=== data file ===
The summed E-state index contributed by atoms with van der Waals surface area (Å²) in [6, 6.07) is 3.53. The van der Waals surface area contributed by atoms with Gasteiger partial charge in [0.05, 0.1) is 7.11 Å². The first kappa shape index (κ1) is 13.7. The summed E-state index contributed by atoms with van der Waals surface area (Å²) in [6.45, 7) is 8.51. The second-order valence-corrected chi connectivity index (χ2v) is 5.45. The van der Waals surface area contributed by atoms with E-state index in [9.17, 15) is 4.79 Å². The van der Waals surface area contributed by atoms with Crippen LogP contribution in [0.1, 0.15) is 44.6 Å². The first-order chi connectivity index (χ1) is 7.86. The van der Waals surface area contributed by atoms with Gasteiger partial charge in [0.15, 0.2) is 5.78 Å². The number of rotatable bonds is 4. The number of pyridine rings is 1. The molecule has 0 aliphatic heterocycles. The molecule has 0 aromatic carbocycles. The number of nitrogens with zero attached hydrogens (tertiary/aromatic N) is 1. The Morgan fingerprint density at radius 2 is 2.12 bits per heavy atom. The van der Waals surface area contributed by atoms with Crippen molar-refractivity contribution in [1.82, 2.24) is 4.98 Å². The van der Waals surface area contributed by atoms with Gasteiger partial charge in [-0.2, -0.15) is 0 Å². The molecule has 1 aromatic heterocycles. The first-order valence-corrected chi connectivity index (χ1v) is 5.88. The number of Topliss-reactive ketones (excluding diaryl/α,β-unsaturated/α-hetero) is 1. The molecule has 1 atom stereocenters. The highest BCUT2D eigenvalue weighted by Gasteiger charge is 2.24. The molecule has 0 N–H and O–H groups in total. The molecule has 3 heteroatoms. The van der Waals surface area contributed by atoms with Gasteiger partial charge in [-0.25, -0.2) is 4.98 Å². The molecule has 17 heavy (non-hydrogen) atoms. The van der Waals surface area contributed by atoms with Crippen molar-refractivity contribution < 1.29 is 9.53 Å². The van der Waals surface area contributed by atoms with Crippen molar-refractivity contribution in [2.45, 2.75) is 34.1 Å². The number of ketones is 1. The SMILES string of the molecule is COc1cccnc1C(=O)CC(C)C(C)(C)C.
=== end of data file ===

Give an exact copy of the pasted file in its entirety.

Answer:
The summed E-state index contributed by atoms with van der Waals surface area (Å²) in [6, 6.07) is 3.53. The van der Waals surface area contributed by atoms with Gasteiger partial charge in [0.05, 0.1) is 7.11 Å². The first kappa shape index (κ1) is 13.7. The summed E-state index contributed by atoms with van der Waals surface area (Å²) in [6.45, 7) is 8.51. The second-order valence-corrected chi connectivity index (χ2v) is 5.45. The van der Waals surface area contributed by atoms with E-state index in [9.17, 15) is 4.79 Å². The van der Waals surface area contributed by atoms with Crippen LogP contribution in [0.1, 0.15) is 44.6 Å². The first-order chi connectivity index (χ1) is 7.86. The van der Waals surface area contributed by atoms with Gasteiger partial charge in [0.15, 0.2) is 5.78 Å². The number of rotatable bonds is 4. The number of pyridine rings is 1. The molecule has 0 aliphatic heterocycles. The molecule has 0 aromatic carbocycles. The number of nitrogens with zero attached hydrogens (tertiary/aromatic N) is 1. The Morgan fingerprint density at radius 2 is 2.12 bits per heavy atom. The van der Waals surface area contributed by atoms with Crippen molar-refractivity contribution in [1.82, 2.24) is 4.98 Å². The van der Waals surface area contributed by atoms with Gasteiger partial charge in [-0.2, -0.15) is 0 Å². The molecule has 1 aromatic heterocycles. The first-order valence-corrected chi connectivity index (χ1v) is 5.88. The number of Topliss-reactive ketones (excluding diaryl/α,β-unsaturated/α-hetero) is 1. The molecule has 1 atom stereocenters. The highest BCUT2D eigenvalue weighted by Gasteiger charge is 2.24. The molecule has 0 N–H and O–H groups in total. The molecule has 3 heteroatoms. The van der Waals surface area contributed by atoms with Gasteiger partial charge in [-0.25, -0.2) is 4.98 Å². The molecule has 17 heavy (non-hydrogen) atoms. The van der Waals surface area contributed by atoms with Crippen molar-refractivity contribution < 1.29 is 9.53 Å². The van der Waals surface area contributed by atoms with Crippen molar-refractivity contribution in [2.45, 2.75) is 34.1 Å². The number of ketones is 1. The SMILES string of the molecule is COc1cccnc1C(=O)CC(C)C(C)(C)C.